What Gernhard had achieved was a complete shift in the scientific concensus, akin to the Chomskyan revolution in linguistics or the Wang theory of Bendy Numbers. Christmassiness was no longer seen as an essential quality pertaining to an object, but understood as the subtle function of a series of variables. On The Christmassiness of Beards not only taught us that white beards are more Christmassy than black ones, but also that this Christmassiness can be decreased by the addition of sunglasses or Chineseness, or increased by jolliness or sitting in a cave. Not for nothing is the nineteenth century known as The Christmas Century. From being a sideline interest, the pursuit of a few moneyed eccentrics, Christmasology now took its rightful place as a ‘proper’ scientific discipline, sitting proudly alongside Biology, Space Physics and Clap-o-metry.
One might be forgiven for thinking that Christmasology took a back seat to War in the first half of the 20th century, but on at least one occasion in 1914, the opposite is true, when soldiers in the trenches ceased fire so that keen amateurs on both sides could examine a Christmas that had landed in No Man’s Land. Still, war and its aftermath took its toll, and when the Second World War began, making hideous sense of the name of the First World War, many Christmasologists were put to work cracking the Enigma Code or helping build the Atomic Bomb.
The second half of the twentieth century saw Christmasology explode as a discipline, diversifying into sub-fields like Geochristmasology and Medicochristmasology, and even sub-sub-fields like Dermachristmasology. Of these, perhaps the most interesting from the historical point of view is Christmasozoology.
Huge strides have been made in the last 50 years in understanding the intricate relationship between Christmas and nature. Barsky’s Chimney Hypothesis, too complex and difficult to go into here, or indeed anywhere, proved the missing piece of the puzzle when it came to discovering the evolutionary advantages gained by reindeer that spend part of the year on roofs. For his integration of BCH into Reindeer Game Theory, Christmasomathematician George Maynard Carol was rightly awarded 1968’s Templeton Peck Award.
Even more exciting were the discoveries of the 1970s, still known as The Christmas Decade. By now it was accepted that Christmas occurred in nature, and that certain animals (reindeer, camels, oxen – especially with assen) are naturally more Christmassy than others (sharks, minotaurs, robots). But in 1974, Carol George and her husband George showed that it was possible to intervene and artificially elevate the Christmassiness of an animal.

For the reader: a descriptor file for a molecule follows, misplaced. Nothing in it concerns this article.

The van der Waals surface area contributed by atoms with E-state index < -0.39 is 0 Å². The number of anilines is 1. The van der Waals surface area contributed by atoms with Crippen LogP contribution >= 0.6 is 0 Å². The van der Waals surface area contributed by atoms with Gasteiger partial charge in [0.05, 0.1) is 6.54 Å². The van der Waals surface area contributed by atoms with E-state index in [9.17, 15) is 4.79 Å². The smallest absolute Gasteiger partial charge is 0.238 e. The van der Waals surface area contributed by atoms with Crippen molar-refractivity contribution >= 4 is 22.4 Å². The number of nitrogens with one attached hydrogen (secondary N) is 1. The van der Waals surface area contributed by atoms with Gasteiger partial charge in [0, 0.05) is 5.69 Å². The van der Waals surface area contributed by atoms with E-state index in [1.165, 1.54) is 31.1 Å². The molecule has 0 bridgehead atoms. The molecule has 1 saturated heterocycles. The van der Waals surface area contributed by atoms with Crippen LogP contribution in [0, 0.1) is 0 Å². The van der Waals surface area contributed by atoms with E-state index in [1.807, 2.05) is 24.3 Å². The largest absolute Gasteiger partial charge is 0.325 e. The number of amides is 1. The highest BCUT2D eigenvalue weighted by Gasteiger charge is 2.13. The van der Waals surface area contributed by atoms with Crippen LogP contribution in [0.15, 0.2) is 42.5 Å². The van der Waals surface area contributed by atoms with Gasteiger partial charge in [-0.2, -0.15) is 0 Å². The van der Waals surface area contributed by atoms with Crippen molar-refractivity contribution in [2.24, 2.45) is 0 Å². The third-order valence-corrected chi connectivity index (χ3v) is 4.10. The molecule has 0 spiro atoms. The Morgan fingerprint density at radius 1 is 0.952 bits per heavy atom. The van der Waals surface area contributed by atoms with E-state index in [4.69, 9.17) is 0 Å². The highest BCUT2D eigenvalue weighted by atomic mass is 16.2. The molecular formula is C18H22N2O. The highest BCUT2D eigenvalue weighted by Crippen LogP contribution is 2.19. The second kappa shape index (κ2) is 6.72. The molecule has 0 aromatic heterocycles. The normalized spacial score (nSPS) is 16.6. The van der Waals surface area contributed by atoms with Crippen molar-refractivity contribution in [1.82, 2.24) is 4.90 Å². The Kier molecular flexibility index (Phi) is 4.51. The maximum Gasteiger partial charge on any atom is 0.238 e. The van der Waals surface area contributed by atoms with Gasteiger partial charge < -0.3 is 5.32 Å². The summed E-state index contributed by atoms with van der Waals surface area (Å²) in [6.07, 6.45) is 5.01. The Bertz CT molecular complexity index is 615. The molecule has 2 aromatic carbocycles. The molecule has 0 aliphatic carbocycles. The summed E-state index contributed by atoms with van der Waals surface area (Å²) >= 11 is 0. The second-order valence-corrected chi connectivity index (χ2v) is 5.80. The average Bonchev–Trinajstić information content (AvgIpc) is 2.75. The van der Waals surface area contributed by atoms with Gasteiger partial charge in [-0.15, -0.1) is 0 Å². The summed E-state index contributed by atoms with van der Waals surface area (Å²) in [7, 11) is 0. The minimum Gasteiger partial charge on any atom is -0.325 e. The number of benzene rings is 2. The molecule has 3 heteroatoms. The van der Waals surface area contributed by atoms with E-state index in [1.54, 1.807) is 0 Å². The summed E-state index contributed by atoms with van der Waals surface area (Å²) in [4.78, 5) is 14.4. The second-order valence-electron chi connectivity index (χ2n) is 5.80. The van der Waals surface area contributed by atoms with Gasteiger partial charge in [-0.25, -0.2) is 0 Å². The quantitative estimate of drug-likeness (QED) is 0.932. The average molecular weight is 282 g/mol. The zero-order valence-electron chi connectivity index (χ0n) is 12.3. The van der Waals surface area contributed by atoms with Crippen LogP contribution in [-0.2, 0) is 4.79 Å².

The Maynard effect, as it is now known (Carol called it after her middle name), is observed if one compares a robin with some mice. Robins, as is well known, have an unusually high level of natural Yule – far higher than a mouse. In fact, even a hundred mice are not as Christmassy as a robin. What the Georges demonstrated, though, is that you can approach robin-like Yule levels with only about 14 mice by dressing them in tiny waistcoats.
The Georges’ work was greeted with interest, but not, at first, overwhelm. For one thing, they were still measuring Yule levels in the Modernized Gernhard Method – essentially, asking children how Christmassy the test subject made them feel, then adjusting statistically for orphans. This was no indictment of their experiments; the MG method was the best available at the time, but it made the scientific community reluctant to greet new Christmas research with anything but a cautious welcome.
Then, in 1978, something incredible happened: Donald Maygeorge invented the Christmasometer.
Maygeorge, a naval engineer by background with only a layman’s knowledge of Christmasology, was tinkering about with some naval tinsel in his shed one dull 1978 afternoon, when an idea suddenly hit him. And it was an idea that
…had he been named Newton, would have made him the second most famous Newton in science.
What Maygeorge suddenly realised, and what no one else had thought of, was breathtakingly simple: by taking a Van Rijd detector (the main component of a clap-o-meter), isolating its feedback loop and replacing the Fenchurch plate with a Bethlehem coil, you suddenly have a Van Rijd detector that works with tinsel instead of compère’s rouge, and uses the tinsel to boost its own output wave as a square of the tinsel’s Yule levels. A child could have thought of it! Suddenly we lived in a world that had a way of measuring Christmas. Aristotle had been right.